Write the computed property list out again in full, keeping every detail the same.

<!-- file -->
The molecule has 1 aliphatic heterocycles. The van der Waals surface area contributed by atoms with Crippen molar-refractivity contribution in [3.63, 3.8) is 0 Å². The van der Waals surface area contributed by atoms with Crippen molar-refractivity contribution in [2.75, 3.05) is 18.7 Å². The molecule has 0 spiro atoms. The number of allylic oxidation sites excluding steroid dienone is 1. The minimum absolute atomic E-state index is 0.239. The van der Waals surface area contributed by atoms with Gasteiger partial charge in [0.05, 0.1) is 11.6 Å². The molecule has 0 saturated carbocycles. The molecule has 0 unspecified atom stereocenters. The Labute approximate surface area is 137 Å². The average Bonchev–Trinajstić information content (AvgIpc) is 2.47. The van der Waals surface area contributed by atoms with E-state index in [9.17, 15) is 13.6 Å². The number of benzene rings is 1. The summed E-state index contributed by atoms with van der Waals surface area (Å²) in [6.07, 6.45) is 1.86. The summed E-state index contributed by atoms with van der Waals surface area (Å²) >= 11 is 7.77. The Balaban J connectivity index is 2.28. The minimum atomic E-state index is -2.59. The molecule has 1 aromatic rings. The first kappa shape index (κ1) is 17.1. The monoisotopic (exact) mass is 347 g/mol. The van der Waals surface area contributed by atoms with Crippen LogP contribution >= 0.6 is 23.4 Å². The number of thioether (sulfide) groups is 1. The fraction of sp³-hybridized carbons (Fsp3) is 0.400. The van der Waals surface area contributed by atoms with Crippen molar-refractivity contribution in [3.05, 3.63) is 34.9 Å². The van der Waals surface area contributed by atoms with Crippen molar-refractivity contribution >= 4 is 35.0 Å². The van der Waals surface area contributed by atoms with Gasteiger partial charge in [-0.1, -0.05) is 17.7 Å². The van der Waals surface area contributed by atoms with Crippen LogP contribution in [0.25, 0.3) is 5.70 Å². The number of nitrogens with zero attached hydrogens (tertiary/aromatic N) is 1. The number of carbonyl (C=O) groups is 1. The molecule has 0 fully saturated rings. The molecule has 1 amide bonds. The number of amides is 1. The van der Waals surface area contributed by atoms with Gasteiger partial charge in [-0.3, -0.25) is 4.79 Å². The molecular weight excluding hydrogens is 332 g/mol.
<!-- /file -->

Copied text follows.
The molecule has 1 aliphatic heterocycles. The van der Waals surface area contributed by atoms with Crippen molar-refractivity contribution in [3.63, 3.8) is 0 Å². The van der Waals surface area contributed by atoms with Crippen molar-refractivity contribution in [2.75, 3.05) is 18.7 Å². The molecule has 0 spiro atoms. The number of allylic oxidation sites excluding steroid dienone is 1. The minimum absolute atomic E-state index is 0.239. The van der Waals surface area contributed by atoms with Gasteiger partial charge in [0.05, 0.1) is 11.6 Å². The molecule has 0 saturated carbocycles. The molecule has 0 unspecified atom stereocenters. The Labute approximate surface area is 137 Å². The average Bonchev–Trinajstić information content (AvgIpc) is 2.47. The van der Waals surface area contributed by atoms with E-state index in [9.17, 15) is 13.6 Å². The number of benzene rings is 1. The summed E-state index contributed by atoms with van der Waals surface area (Å²) in [6.07, 6.45) is 1.86. The summed E-state index contributed by atoms with van der Waals surface area (Å²) >= 11 is 7.77. The Balaban J connectivity index is 2.28. The minimum atomic E-state index is -2.59. The molecule has 1 aromatic rings. The first kappa shape index (κ1) is 17.1. The monoisotopic (exact) mass is 347 g/mol. The van der Waals surface area contributed by atoms with Crippen LogP contribution >= 0.6 is 23.4 Å². The number of thioether (sulfide) groups is 1. The fraction of sp³-hybridized carbons (Fsp3) is 0.400. The van der Waals surface area contributed by atoms with Crippen molar-refractivity contribution in [3.05, 3.63) is 34.9 Å². The van der Waals surface area contributed by atoms with Crippen molar-refractivity contribution >= 4 is 35.0 Å². The van der Waals surface area contributed by atoms with Gasteiger partial charge in [-0.1, -0.05) is 17.7 Å². The van der Waals surface area contributed by atoms with Crippen LogP contribution in [0.25, 0.3) is 5.70 Å². The number of nitrogens with zero attached hydrogens (tertiary/aromatic N) is 1. The number of carbonyl (C=O) groups is 1. The molecule has 0 fully saturated rings. The molecule has 1 amide bonds. The number of amides is 1. The van der Waals surface area contributed by atoms with Gasteiger partial charge in [-0.3, -0.25) is 4.79 Å². The molecular weight excluding hydrogens is 332 g/mol.